Russian Arctic sea route expected to see ‘explosive growth’ in cargo shipping
Russian Arctic sea route expected to see ‘explosive growth’ in cargo shipping Year-round cargo navigation is expected along Russia’s Northern Sea Route (NSR) in the near future, according to NSR’s developer Rosatom. It expects rapid growth of cargo turnover on the route.
“All the major operators of Arctic projects have definitely made a bet on sea exports of their goods along the Northern Sea Route. As a result, we are expecting an explosive growth in cargo traffic through the NSR which is already about 18 million tons this year. Next year we expect trade turnover of up to 30 million tons,” said Maksim Kulinko, deputy head of the Northern Sea Route Administration and the head of Rosatom’s Department for Development of NSR and Coastal Territories.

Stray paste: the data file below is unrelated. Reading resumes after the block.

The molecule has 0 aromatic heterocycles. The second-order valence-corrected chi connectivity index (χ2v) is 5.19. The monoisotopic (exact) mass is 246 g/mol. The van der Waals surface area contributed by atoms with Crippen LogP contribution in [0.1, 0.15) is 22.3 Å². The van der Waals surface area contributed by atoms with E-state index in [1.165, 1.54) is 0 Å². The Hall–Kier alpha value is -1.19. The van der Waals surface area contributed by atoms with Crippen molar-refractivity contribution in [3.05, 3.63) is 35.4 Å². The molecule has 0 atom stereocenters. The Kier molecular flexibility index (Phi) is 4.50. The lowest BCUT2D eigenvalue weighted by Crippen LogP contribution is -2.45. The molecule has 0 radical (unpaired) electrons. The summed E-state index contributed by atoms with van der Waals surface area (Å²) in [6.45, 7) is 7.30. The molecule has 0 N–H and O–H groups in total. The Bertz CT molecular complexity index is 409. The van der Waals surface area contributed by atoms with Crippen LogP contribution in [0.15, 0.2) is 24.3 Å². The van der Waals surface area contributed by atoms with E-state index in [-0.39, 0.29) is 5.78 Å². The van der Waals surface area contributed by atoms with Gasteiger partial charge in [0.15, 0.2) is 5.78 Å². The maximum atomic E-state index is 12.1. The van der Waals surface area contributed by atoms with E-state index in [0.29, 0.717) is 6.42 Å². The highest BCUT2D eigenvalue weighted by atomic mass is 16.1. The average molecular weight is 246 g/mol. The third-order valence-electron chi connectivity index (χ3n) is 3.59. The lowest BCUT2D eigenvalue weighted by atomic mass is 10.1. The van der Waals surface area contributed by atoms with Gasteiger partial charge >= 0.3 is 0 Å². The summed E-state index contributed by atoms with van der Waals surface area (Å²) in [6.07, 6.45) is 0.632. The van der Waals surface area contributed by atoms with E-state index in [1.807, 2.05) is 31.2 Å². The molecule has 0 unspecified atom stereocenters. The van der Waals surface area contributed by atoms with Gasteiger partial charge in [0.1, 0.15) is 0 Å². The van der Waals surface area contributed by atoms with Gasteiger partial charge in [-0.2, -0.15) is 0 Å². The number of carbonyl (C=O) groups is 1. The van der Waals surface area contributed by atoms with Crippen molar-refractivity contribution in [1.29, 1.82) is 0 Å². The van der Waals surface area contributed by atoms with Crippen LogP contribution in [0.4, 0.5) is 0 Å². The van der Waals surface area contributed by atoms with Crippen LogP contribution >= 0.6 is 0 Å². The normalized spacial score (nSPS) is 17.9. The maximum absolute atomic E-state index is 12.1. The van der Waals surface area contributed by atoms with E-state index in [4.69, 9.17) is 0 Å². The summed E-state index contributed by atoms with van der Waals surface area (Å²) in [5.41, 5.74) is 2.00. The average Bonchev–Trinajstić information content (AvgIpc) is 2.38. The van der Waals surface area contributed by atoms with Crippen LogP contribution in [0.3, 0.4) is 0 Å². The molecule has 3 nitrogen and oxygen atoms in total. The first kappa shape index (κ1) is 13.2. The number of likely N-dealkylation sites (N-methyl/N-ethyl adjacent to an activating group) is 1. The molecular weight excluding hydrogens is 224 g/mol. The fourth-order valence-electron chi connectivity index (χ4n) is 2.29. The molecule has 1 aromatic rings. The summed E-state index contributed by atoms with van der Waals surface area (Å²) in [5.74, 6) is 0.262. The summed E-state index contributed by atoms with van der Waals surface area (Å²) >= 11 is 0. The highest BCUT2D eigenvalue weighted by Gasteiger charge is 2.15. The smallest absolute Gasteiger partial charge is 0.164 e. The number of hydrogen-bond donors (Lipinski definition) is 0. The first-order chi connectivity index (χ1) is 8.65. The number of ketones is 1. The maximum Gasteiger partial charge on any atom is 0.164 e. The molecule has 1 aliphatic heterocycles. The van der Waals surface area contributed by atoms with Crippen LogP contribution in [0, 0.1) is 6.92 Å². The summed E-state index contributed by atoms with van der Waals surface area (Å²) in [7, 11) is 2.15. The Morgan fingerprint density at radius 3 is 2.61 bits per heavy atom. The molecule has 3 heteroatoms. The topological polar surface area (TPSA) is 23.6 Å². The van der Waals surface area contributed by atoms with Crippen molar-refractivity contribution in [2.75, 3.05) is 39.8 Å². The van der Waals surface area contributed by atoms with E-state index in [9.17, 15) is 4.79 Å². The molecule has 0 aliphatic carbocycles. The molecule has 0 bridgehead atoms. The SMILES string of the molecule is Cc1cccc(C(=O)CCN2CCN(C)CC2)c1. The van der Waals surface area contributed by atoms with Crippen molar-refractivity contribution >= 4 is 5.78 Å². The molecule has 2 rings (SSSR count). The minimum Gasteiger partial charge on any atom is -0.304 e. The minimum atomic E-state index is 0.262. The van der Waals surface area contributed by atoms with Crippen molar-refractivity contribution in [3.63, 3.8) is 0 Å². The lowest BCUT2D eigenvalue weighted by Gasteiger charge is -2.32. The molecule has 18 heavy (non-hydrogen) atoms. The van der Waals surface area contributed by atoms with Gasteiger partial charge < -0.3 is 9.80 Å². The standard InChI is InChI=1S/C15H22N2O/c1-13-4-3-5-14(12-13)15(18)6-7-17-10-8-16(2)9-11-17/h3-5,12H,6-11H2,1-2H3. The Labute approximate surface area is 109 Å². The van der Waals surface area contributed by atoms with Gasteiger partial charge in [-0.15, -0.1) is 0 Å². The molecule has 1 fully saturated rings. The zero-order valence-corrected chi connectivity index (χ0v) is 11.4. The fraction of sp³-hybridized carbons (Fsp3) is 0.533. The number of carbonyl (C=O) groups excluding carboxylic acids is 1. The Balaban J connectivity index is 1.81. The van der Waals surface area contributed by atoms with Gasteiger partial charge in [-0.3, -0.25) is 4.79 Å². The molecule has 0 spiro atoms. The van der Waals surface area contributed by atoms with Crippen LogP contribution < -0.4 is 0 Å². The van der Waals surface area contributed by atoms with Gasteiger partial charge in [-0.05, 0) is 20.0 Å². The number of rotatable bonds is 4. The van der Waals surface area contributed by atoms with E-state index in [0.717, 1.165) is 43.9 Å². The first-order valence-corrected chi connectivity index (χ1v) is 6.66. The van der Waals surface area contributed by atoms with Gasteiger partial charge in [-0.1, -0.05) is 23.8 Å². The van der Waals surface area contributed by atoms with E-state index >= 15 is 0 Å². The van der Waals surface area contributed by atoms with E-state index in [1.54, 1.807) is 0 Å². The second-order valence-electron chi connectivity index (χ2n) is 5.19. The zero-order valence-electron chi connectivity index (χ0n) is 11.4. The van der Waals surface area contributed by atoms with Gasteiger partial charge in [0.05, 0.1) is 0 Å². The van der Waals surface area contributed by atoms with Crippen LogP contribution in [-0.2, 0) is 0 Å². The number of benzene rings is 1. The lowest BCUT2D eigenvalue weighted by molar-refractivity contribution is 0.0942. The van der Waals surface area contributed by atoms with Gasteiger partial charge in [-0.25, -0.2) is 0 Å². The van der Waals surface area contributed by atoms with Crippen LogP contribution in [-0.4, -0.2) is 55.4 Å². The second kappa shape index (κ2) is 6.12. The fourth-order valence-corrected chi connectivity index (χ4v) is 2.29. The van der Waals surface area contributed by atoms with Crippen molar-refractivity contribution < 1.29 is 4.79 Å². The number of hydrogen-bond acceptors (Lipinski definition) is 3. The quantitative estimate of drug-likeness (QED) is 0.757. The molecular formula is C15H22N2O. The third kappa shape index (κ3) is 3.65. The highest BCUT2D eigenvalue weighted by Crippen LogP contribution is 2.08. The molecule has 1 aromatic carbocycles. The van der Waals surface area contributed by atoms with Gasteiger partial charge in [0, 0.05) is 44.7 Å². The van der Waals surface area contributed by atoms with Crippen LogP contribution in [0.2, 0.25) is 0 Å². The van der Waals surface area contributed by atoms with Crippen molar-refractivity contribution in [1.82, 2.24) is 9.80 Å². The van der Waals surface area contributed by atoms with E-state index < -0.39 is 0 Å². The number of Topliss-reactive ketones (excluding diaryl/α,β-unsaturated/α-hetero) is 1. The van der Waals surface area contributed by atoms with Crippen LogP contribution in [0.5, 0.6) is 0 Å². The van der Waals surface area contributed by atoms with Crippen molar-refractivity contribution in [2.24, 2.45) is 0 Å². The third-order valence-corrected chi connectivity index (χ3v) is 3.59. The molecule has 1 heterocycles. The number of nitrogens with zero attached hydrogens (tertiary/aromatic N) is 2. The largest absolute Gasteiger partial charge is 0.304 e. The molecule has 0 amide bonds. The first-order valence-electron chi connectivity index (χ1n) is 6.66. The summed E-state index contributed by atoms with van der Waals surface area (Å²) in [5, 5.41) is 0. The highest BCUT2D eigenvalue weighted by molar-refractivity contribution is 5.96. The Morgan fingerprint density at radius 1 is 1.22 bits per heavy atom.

Russia‘s atomic energy firm Rosatom will officially become NSR’s infrastructure operator by the end of this year.
The Northern Sea Route is the shortest maritime passage connecting the European part of Russia with the country’s Far East regions. The transport artery passes through several seas of the Arctic Ocean, including the Barents Sea, Kara Sea, Laptev Sea, East Siberian Sea, Chukchi Sea, and partially through the Bering Sea in the Pacific Ocean.
Numerous large-scale crude extraction projects are the key drivers for developing the route. Currently, the passage is mostly used for transporting oil and gas shipments, including liquefied natural gas (LNG) and petrochemicals, concentrated ore, coal, and metals.
Russian President Vladimir Putin said earlier this year that the route would become “the key to the development of the Russian Arctic regions of the Far East.”